HAS SHE ALWAYS BEEN LIKE THAT OR WAS THAT SOMETHING THAT YOU COULD SEE DEVELOPING OVER TIME WITH HER?
I THINK IT DEVELOPED OVER TIME. I, I WAS JUST TALKING TO OUR COACH THAT WE BOTH HAD PIA NILSON ON THE NATIONAL TEAM AND WE WERE JUST MEM... JUST REMEMBERING WHEN WE PLAYED AND WON THE 1990 EUROPEAN TEAM, JUNIOR TEAM CHAMPIONSHIPS IN IRELAND AND ONE, I THINK IT WAS ONE PLAYER COULDN'T PLAY THE LAST DAY, OR, OR SOMETHING AND ANNIKA ASKED THAT SHE DIDN'T PLAY, AND THAT'S KIND OF FUNNY NOW, YOU KNOW THAT, MOST OF THOSE GIRLS ARE NOT EVEN REALLY PLAYING THAT MUCH ANYMORE AND HERE'S ANNIKA'S WHO'S, YOU KNOW, NUMBER ONE IN THE WORLD, AND SHE DIDN'T WANT TO PLAY, SO I THINK, I THINK IT CAME OVER TIME AND, AND WHEN SHE WON HE OPEN, YOU KNOW, THAT, THAT WAS JUST A HUGE THING FOR ME BECAUSE I'D GROWN UP WITH HER AND HERE, ALL OF A SUDDEN, YOU KNOW, SHE'S THE OPEN CHAMPION.
WE'LL TAKE A BREAK
20:AND BE RIGHT BACK WITH CARIN KOCH. SOME ODDS AND ENDS FROM HER GREAT 2000 SEASON AS WE LEAVE YOU.
CARIN KOCH - 2000 SEASON
-WON THE CHRYSLER OPEN ON THE EVIAN LADIES EUROPEAN TOUR.
-FIRST EUROPEAN PLAYER TO PLAY MORE THAN ONE MATCH AND GO UNDEFEATED AND UNTIED (3-0-0) IN HER DEBUT SOLHEIM CUP PERFORMANCE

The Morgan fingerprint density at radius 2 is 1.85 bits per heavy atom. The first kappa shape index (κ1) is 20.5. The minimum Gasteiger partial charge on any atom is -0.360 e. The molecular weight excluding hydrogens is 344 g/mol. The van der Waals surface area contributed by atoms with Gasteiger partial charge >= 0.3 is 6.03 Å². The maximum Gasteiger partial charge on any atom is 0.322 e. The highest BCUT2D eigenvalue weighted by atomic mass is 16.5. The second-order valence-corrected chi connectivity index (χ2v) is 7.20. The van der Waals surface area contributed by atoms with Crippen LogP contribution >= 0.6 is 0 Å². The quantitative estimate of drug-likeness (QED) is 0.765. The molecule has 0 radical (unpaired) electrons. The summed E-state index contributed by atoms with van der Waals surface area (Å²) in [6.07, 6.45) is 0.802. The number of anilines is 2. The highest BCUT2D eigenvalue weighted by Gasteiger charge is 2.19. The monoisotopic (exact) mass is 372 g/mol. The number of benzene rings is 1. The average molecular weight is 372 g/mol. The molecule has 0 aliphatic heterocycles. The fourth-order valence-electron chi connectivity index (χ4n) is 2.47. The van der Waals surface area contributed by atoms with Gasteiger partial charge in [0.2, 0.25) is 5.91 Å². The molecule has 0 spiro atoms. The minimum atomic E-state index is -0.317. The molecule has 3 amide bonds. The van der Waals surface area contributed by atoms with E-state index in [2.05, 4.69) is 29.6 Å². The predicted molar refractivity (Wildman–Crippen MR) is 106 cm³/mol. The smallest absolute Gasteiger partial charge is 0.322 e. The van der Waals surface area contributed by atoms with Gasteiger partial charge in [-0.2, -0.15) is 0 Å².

-WON 2000 LADIES' WORLD CUP OF GOLF WITH PARTNER SOPHIE GUSTAFSON
-PLAYED IN LPGA TOUR CHAMPIONSHIP FOR 1ST TIME AFTER HIGHEST CAREER MONEY LIST FINISH (28TH)
Confident Lincicome lurking after 54 holes at Founders
PHOENIX – Brittany Lincicome is farther back than she wanted to be going into Sunday at the Bank of Hope Founders Cup, but she’s in a good place.
She’s keeping the momentum of her season-opening Pure Silk Bahamas Classic victory going this year.
Her confidence is high.
“Last year, I won in the Bahamas, but then I didn't do anything after that,” Lincicome said. “I don't even know if I had a top 10 after my win in the Bahamas. Obviously, this year, I want to be more consistent.”
Lincicome followed up her victory in the Bahamas this year with a tie for seventh in her next start at the Honda LPGA Thailand. And now she’s right back on another leaderboard with the year’s first major championship just two weeks away. She is, by the way, a two-time winner at the ANA Inspiration.
Missy Pederson, Lincicome’s caddie, is helping her player keep that momentum going with more focus on honing in the scoring clubs.
“One of our major goals is being more consistent,” Pederson said. “She’s so talented, a once in a generation talent. I’m just trying to help out in how to best approach every golf course.”
Pederson has helped Lincicome identify the clubs they’re likely to attack most with on the particular course they are playing that week, to spend more time working with those clubs in practice. It’s building confidence.